The State of New York grants prescriptive privileges to a number of professions including Dentistry, Medicine, Midwifery, Nurse Practitioners (NPs), Optometry, Physician Assistants, and Podiatry. In New York State, nurse practitioners and nurse midwives have independent prescriptive privilege. The word “independent” means that although the newly licensed nurse practitioner in practice with less than 3,600 hours of actual practice (approximately two years) and/or midwife are required to enter into a “collaborative agreement” with one physician, there is no legal requirement for the expert NP to have a written practice agreement. In both instances, the prescription is written only under the nurse practitioner’s or midwife’s name, and only the nurse practitioner’s or midwife’s name needs to appear on the prescription. By contrast, the physician assistant is considered a “dependent” practitioner who works under the “supervision” of a licensed physician responsible for the actions of the physician assistant. In the case of physician assistants, the name of the supervising physician must appear on the prescription in addition to that of the physician assistant. No co-signature of a collaborating physician is required for medication prescription, including controlled substances, for nurse practitioners, midwives or physician assistants.
New York State requires that nurse practitioners and midwives meet specific educational and practice requirements. A core requirement is the completion of an educational program that is registered by the New York State Education Department and that is designed and conducted to prepare graduates to practice as nurse practitioners. This requirement includes course work in pharmacology that meets minimum New York State requirements. If the nurse practitioner completed education in a program not registered by the New York State Education Department, for example, if they went to school in another state, the nurse practitioner or midwife must verify that they have obtained certification as a nurse practitioner from a national certifying body that is acceptable to the New York State Education Department AND have completed not less than three (3) semester hours of coursework in pharmacology.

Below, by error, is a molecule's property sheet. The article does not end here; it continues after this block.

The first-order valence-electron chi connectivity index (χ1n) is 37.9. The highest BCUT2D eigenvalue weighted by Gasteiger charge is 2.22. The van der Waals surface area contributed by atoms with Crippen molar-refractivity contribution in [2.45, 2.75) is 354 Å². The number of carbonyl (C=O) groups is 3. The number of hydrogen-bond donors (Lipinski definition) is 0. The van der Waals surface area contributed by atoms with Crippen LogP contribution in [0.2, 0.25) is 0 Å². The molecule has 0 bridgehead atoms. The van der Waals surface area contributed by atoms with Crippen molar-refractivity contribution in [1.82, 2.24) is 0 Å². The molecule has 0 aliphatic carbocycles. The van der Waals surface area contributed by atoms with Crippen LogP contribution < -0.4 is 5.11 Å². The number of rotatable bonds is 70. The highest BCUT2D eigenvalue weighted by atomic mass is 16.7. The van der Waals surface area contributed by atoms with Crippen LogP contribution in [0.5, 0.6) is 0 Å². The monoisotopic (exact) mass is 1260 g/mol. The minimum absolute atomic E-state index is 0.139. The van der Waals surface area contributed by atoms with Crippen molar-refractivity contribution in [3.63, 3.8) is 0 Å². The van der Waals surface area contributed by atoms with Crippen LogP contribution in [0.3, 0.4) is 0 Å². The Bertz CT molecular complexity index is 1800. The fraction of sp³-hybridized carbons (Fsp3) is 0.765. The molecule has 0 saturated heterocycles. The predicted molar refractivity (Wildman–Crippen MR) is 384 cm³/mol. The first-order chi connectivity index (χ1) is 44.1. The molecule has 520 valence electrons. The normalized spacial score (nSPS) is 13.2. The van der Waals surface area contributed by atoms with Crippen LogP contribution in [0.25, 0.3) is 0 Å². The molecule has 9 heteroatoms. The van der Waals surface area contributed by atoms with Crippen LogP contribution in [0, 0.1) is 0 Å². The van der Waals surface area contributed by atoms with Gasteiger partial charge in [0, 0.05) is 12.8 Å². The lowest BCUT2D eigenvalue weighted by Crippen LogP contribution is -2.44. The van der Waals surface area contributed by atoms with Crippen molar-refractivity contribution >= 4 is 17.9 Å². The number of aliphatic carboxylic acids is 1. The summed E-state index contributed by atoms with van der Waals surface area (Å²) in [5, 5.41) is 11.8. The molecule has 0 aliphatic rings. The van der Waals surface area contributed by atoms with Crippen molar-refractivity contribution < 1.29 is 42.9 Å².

The content of the pharmacology coursework must include instruction in medication management of patients in the nurse practitioner’s specialty area of practice. An additional requirement is instruction in New York State and Federal laws and regulations relating to prescriptions and recordkeeping.
This course discusses the scope of prescriptive privilege practice for nurse practitioners and midwives, including how to write a prescription, New York State prescription law, types of prescriptions (written, oral, faxed), and how to obtain official New York State prescription pads. *Although the term nurse practitioner has been used throughout this course, application extends to nurse midwives as well.
This course has been approved by the New York State Department of Education for nurse practitioners and nurse midwives who otherwise meet educational, practice, licensure and certification requirements, to meet the additional pharmacology coursework requirement.
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